Get to Know an Academic Editor: Yasuko Bando
NOTE: This week PLOS is attending the European Society of Cardiology Congress in Paris, France. Stop by booth B550 to say hello. Dr. Bando is also attending ESC. Below is a brief, unedited interview with her.
Q: Can you tell us a little about yourself?
I am senior lecturer & PI who works at Cardiology, Nagoya University Graduate School of Medicine, Japan. Targeting translational science in cardiovascular medicine, our team is enjoying and struggling with basic and clinical research. Also, I am committee member of Japanese Circulation Society and International Society of Heart Research etc and dedicate myself to facilitating diversity and inclusion activities to share opportunity and social networking.
Q: How long have you been an academic editor for PLOS?
Six years, indeed. Time flies so fast!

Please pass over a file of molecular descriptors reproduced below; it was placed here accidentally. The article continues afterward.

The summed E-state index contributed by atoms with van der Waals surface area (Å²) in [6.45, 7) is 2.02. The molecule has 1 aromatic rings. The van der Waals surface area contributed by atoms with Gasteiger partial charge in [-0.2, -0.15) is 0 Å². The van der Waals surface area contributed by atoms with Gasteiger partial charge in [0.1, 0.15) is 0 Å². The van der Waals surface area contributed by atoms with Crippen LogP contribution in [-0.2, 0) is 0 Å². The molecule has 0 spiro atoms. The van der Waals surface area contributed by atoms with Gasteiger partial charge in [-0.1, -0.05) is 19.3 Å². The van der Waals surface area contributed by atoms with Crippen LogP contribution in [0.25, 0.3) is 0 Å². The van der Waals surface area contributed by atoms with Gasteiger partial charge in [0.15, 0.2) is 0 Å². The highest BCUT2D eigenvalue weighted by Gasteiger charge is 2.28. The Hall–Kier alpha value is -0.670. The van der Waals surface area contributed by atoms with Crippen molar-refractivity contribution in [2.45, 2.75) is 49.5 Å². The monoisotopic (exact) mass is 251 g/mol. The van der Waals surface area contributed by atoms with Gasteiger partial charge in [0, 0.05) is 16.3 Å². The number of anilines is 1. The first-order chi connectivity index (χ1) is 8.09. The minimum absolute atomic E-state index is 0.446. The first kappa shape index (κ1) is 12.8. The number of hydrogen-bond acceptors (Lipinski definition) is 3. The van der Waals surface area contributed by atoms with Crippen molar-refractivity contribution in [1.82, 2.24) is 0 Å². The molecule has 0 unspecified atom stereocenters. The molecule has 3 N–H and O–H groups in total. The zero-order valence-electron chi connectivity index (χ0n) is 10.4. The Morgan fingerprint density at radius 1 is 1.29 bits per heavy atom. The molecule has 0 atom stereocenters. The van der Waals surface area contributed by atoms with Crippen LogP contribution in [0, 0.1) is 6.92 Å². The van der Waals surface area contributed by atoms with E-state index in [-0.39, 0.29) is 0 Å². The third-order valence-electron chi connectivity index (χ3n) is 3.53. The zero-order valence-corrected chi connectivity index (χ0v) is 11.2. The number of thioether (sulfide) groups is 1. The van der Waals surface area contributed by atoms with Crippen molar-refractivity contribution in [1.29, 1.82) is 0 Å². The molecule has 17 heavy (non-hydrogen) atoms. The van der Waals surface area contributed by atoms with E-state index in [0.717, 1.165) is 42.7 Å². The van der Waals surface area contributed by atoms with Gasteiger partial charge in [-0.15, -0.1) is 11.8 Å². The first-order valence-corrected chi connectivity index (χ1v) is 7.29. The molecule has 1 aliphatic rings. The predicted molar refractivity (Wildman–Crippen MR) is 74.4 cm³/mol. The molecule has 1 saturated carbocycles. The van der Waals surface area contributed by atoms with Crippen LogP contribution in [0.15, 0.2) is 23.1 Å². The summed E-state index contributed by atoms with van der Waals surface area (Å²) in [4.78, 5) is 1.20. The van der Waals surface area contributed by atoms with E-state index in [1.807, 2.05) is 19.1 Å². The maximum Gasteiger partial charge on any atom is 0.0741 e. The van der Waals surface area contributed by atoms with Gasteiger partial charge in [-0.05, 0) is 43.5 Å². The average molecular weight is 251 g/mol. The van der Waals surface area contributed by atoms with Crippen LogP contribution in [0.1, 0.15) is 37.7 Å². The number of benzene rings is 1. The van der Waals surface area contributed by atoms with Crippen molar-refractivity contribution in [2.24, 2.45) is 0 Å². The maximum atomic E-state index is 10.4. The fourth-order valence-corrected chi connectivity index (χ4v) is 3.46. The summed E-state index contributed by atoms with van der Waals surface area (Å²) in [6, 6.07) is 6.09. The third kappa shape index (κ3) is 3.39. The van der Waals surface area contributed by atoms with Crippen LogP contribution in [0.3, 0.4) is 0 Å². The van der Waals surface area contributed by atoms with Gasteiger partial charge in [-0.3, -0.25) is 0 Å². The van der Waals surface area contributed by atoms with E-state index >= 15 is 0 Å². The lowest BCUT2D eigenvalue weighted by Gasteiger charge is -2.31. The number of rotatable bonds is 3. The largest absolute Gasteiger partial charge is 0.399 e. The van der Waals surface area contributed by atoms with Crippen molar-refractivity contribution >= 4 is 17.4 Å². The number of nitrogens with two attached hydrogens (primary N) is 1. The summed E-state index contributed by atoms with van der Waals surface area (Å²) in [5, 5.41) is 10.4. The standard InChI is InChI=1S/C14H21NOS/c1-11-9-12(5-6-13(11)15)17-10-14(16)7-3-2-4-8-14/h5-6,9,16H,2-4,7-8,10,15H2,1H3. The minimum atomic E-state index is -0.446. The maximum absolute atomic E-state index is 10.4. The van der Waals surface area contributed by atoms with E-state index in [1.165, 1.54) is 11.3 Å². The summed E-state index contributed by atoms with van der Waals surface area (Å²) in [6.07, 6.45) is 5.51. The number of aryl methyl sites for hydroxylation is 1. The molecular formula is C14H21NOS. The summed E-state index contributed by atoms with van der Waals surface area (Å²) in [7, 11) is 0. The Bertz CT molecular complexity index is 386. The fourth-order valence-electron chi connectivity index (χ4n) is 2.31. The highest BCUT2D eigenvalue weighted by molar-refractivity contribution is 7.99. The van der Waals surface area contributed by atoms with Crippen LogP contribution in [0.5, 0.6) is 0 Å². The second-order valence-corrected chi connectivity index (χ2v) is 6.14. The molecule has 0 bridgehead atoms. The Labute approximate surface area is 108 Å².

Q: What is your specific area of study and why is it important?
My primary expertise is diabetic cardiomyopathy and diastolic heart failure at benchside. Recently, due to growing needs at bedside, we generate new team that focuses clinical research regarding onco-cardiology (cardio-oncology in US). Interestingly, I have noticed that my research experience on diabetic cardiomyopathy does seem to be applicable for those onco-cardiology.
Q: What first drew you into the field?
When I was medical student, I had started my scientific experience to explore the regulatory role of protein kinase C in calponin, a calcium-regulatory protein in smooth muscle contraction. That was pretty good start and this experience attracted me so much and I decide to dive deeply into basic science.
Q: Are there any trends in your field right now?
Metabolic remodeling and the role of mitochondria. Mitochondria is a mystery and gem of cardiovascular research.
Q: Why do you believe in Open Science?
Because open science contributes to enhance data reliability, feasibility, and popularity. Fortunately, the modern era of digital and network facilitates open science in easier and faster way.
Q: What are you most looking forward to at ESC this year?
Late breaking clinical science (Hot line). Plus, visit Foujita chapel at Reims, if I may have any chance to make small trip.